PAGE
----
Charles Paul Rettig is an American attorney, currently serving as the United States Commissioner of Internal Revenue, the head of the U.S. Internal Revenue Service (IRS). On September 12, 2018, the United States Senate confirmed Rettig's nomination to be Commissioner for the term expiring November 12, 2022. Rettig was sworn in on October 1, 2018.
Rettig earned a Bachelor of Arts in economics from University of California, Los Angeles, a Juris Doctor from the Pepperdine University School of Law, and an LL.M. in Taxation at the New York University School of Law.
Rettig was a partner at the Beverly Hills tax controversy law firm of Hochman, Salkin, Rettig, Toscher & Perez, P.C. He worked at the firm for over 36 years, where he represented individuals and corporations before federal and state taxing authorities. The firm has 10 attorneys and was established in 1960.
Rettig held leadership roles in a number of professional organizations. He was President of the American College of Tax Counsel (ACTC); was Chair of the 4,000+ member Taxation Section of the State Bar of California from 1999 to 2000; the longtime Chair of the UCLA Extension Annual Tax Controversy Institute; and served as vice-chair, Administration, for the 12,000+ member Taxation Section of the American Bar Association.
In 2010–2011, Rettig was appointed by the IRS to serve as Chairman of the IRS Advisory Council (IRSAC) for the last year of his three-year term. The IRSAC's primary purpose is to provide an organized public forum for senior IRS executives and representatives of the public to discuss relevant tax administration issues.
In his home state of California, Rettig was a longtime member of the California FTB Advisory Board. He was designated a Certified Specialist in Taxation Law by the State Bar of California, Board of Legal Specialization and also designated a Certified Specialist in Estate Planning, Trust & Probate Law by the State Bar of California, Board of Legal Specialization. He is a past member of the board of trustees for the California CPA Education Foundation.
On February 13, 2018, Rettig's nomination was received in the Senate and referred to the Committee on Finance. During his confirmation hearing before the Senate Finance Committee on June 28, 2018, Rettig "told lawmakers he would ensure that the agency is 'impartial and non-biased from top to bottom' and follows the law." The committee approved his nomination on July 19, 2018. Rettig's nomination was confirmed by the full Senate by a vote of 64–33 on September 12, 2018. Secretary Mnuchin administered the oath of office to Rettig on October 1, 2018.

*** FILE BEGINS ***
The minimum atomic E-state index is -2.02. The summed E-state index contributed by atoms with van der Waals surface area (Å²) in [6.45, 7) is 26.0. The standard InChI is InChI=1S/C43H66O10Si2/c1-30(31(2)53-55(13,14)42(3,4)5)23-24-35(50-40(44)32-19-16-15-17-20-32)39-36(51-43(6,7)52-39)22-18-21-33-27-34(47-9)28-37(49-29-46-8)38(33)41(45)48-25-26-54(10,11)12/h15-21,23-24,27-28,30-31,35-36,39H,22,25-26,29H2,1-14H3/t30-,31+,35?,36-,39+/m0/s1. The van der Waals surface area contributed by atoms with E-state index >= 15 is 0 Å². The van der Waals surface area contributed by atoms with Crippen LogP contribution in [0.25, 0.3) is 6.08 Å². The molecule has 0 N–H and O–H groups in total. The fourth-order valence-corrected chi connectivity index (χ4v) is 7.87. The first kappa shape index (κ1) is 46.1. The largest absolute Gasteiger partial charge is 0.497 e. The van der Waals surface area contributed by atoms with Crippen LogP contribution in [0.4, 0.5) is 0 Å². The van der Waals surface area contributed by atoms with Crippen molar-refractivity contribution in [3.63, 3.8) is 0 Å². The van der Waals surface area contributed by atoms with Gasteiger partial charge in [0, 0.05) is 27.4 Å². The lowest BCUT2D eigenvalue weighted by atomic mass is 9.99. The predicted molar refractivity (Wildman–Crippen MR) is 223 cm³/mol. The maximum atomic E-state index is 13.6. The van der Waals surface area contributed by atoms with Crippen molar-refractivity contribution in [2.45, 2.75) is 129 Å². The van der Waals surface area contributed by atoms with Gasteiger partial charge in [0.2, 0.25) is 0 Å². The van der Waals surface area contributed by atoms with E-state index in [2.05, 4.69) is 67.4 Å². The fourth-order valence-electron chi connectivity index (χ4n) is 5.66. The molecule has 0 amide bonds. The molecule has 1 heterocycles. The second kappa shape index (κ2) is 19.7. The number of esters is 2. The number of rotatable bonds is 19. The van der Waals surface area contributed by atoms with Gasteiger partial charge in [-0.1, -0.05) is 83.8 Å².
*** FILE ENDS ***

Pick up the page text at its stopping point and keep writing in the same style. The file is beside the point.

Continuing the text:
In May 2018, four months prior to Rettig's confirmation as commissioner, the IRS planned to cut 2,200 employees as part of its FY 2019 budget. Rettig's proposed FY 2020 budget included cuts of an additional 1,800 employees. (Since FY 2010, IRS staffing has decreased by about 19 percent, primarily in compliance and enforcement.)
On May 21, 2019, Lloyd Doggett, a Member of the U.S. House of Representatives from Texas, called for Rettig to be jailed for not turning over then-President Donald Trump's tax returns.
Rettig has continued his duties as IRS Commissioner under the Biden administration. In May 2021, ProPublica published reported incomes and tax payments of Jeff Bezos, Warren Buffett, and Elon Musk as part of an investigative report about tax avoidance by the very wealthy. Taxpayer information is confidential however, and it is a criminal violation for IRS employees to release it to the public or press. In response to questioning by the U.S. Senate's Finance Committee, Rettig said that he would launch an investigation into the potential source of the ProPublica article detailing the billionaires' tax returns.
Relationship to Trump administration
In 2016, prior to being nominated to his post in the IRS by Trump, Rettig wrote an op-ed in Forbes defending Trump's decision not to release his tax returns. The piece also critiqued the work of what Rettig called a "wealth squad" within the IRS that targeted high-income individuals for audits.
At his nomination, Rettig received criticism for failing to disclose roughly a million dollars worth of rental income he had made from Trump-branded hotel rental units.
Rettig is active in numerous civic and philanthropic activities. He co-founded the UCLA Extension Vets Count Scholarship Fund, designed to provide scholarships for active duty and retired military personnel who are working to realize their career goals in tax, accounting, wealth management, and other areas of the financial services industry as well as basic coursework for personal growth in budgeting, financial literacy, and investing. Also, according to his official IRS bio, he's "active in the Wounded Warrior Project, Advance Guard." The Advance Guard is a charitable "monthly giving program" in which participants donate a minimum of $19 per month by check or credit card. According to Rettig's law firm biography on the website of his former firm, he's an associate member of the Academy of Magical Arts.